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Why does theoretical physics fail to explain and predict earthquake occurrence?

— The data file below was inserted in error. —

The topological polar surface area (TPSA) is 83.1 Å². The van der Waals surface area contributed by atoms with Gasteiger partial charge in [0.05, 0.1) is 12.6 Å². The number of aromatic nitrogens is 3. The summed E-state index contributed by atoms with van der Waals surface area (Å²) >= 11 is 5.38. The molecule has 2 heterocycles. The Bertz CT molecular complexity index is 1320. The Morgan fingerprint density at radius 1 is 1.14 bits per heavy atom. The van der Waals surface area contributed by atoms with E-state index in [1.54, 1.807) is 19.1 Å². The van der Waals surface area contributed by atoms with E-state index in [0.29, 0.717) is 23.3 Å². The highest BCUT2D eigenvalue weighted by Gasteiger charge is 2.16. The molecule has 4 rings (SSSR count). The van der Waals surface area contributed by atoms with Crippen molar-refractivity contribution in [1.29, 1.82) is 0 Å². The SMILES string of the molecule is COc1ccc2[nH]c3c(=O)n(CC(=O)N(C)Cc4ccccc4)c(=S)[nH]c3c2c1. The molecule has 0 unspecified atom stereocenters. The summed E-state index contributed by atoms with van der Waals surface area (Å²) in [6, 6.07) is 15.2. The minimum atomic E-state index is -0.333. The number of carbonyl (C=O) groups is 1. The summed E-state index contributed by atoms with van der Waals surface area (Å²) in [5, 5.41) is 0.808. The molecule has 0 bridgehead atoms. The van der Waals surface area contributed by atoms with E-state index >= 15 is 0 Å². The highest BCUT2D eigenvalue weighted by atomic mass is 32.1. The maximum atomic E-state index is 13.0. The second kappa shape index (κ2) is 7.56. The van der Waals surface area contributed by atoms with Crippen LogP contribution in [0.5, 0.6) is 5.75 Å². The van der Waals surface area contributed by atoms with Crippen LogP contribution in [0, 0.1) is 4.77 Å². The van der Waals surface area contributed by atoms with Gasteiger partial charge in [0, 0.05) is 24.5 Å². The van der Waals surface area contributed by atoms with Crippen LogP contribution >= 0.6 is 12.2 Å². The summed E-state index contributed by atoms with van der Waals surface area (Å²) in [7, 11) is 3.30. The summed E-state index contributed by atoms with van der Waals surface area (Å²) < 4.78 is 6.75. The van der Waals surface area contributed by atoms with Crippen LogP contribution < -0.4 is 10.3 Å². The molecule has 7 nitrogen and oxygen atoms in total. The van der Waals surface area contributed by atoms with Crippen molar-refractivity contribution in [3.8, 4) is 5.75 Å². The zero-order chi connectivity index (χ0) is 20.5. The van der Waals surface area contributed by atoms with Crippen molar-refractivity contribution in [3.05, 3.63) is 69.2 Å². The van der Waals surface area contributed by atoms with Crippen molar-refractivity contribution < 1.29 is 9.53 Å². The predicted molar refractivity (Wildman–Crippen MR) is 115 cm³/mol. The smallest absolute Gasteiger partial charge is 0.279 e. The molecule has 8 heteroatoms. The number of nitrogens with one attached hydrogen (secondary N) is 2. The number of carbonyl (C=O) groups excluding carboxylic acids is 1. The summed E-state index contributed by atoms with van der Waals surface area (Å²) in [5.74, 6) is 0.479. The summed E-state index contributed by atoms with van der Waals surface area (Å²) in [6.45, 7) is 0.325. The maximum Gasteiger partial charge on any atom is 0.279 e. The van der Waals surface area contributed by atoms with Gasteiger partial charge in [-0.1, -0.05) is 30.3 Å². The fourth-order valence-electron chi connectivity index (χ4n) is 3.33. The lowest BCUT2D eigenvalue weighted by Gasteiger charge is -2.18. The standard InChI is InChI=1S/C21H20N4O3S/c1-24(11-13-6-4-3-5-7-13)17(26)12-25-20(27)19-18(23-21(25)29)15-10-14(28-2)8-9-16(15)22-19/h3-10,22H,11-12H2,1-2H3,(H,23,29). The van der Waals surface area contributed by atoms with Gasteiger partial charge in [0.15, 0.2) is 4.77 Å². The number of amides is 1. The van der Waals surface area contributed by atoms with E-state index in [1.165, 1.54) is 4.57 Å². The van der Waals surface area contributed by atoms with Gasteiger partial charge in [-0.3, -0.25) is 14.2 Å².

Several reasons for the failure can be proposed: 1. The multidimensional character of seismicity: time, space, and earthquake focal mechanism need to be modeled. The latter is a symmetric second-rank tensor of a special kind. 2. The intrinsic randomness of earthquake occurrence, necessitating the use of stochastic point processes and appropriate complex statistical techniques. 3. The scale-invariant or fractal properties of earthquake processes; the theory of random stable or heavy-tailed variables is significantly more difficult than that of Gaussian variables and is only now being developed. Earthquake process theory should be capable of being renormalized. 4. Statistical distributions of earthquake sizes, earthquake temporal interactions, spatial patterns and focal mechanisms are largely universal. The values of major parameters are similar for earthquakes in various tectonic zones. The universality of these distributions will enable a better foundation for earthquake process theory. 5. The quality of current earthquake data statistical analysis is low. Since little or no study of random and systematic errors is performed, most published statistical results are artifacts. 6. During earthquake rupture, propagation focal mechanisms sometimes undergo large 3-D rotations. These rotations require non-commutative algebra (e.g., quaternions and gauge theory) for accurate models of earthquake occurrence. 7. These phenomenological and theoretical difficulties are not limited to earthquakes: any fracture of brittle materials, tensile or shear, would encounter similar problems.

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